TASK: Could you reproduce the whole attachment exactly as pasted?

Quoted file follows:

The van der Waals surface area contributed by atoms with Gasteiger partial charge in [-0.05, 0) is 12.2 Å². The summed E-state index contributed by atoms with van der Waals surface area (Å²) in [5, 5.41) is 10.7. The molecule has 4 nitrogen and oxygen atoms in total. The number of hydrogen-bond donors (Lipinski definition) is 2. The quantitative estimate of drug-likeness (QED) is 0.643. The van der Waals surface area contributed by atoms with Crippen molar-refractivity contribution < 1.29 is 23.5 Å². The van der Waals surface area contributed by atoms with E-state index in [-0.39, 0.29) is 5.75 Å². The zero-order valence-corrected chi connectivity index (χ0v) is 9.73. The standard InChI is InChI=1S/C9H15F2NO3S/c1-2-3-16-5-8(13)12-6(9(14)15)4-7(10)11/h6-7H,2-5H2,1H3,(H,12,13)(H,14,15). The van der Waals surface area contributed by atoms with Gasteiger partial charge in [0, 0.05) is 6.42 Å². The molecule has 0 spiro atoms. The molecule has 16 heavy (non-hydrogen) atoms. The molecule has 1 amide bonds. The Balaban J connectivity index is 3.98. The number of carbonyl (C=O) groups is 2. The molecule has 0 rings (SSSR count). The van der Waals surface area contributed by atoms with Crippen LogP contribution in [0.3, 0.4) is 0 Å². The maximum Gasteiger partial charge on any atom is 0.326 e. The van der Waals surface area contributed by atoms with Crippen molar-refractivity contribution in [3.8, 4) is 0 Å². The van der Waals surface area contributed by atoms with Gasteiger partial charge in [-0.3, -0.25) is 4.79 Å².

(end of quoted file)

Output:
The van der Waals surface area contributed by atoms with Gasteiger partial charge in [-0.05, 0) is 12.2 Å². The summed E-state index contributed by atoms with van der Waals surface area (Å²) in [5, 5.41) is 10.7. The molecule has 4 nitrogen and oxygen atoms in total. The number of hydrogen-bond donors (Lipinski definition) is 2. The quantitative estimate of drug-likeness (QED) is 0.643. The van der Waals surface area contributed by atoms with Crippen molar-refractivity contribution < 1.29 is 23.5 Å². The van der Waals surface area contributed by atoms with E-state index in [-0.39, 0.29) is 5.75 Å². The zero-order valence-corrected chi connectivity index (χ0v) is 9.73. The standard InChI is InChI=1S/C9H15F2NO3S/c1-2-3-16-5-8(13)12-6(9(14)15)4-7(10)11/h6-7H,2-5H2,1H3,(H,12,13)(H,14,15). The van der Waals surface area contributed by atoms with Gasteiger partial charge in [0, 0.05) is 6.42 Å². The molecule has 0 spiro atoms. The molecule has 16 heavy (non-hydrogen) atoms. The molecule has 1 amide bonds. The Balaban J connectivity index is 3.98. The number of carbonyl (C=O) groups is 2. The molecule has 0 rings (SSSR count). The van der Waals surface area contributed by atoms with Crippen LogP contribution in [0.3, 0.4) is 0 Å². The maximum Gasteiger partial charge on any atom is 0.326 e. The van der Waals surface area contributed by atoms with Crippen molar-refractivity contribution in [3.8, 4) is 0 Å². The van der Waals surface area contributed by atoms with Gasteiger partial charge in [-0.3, -0.25) is 4.79 Å².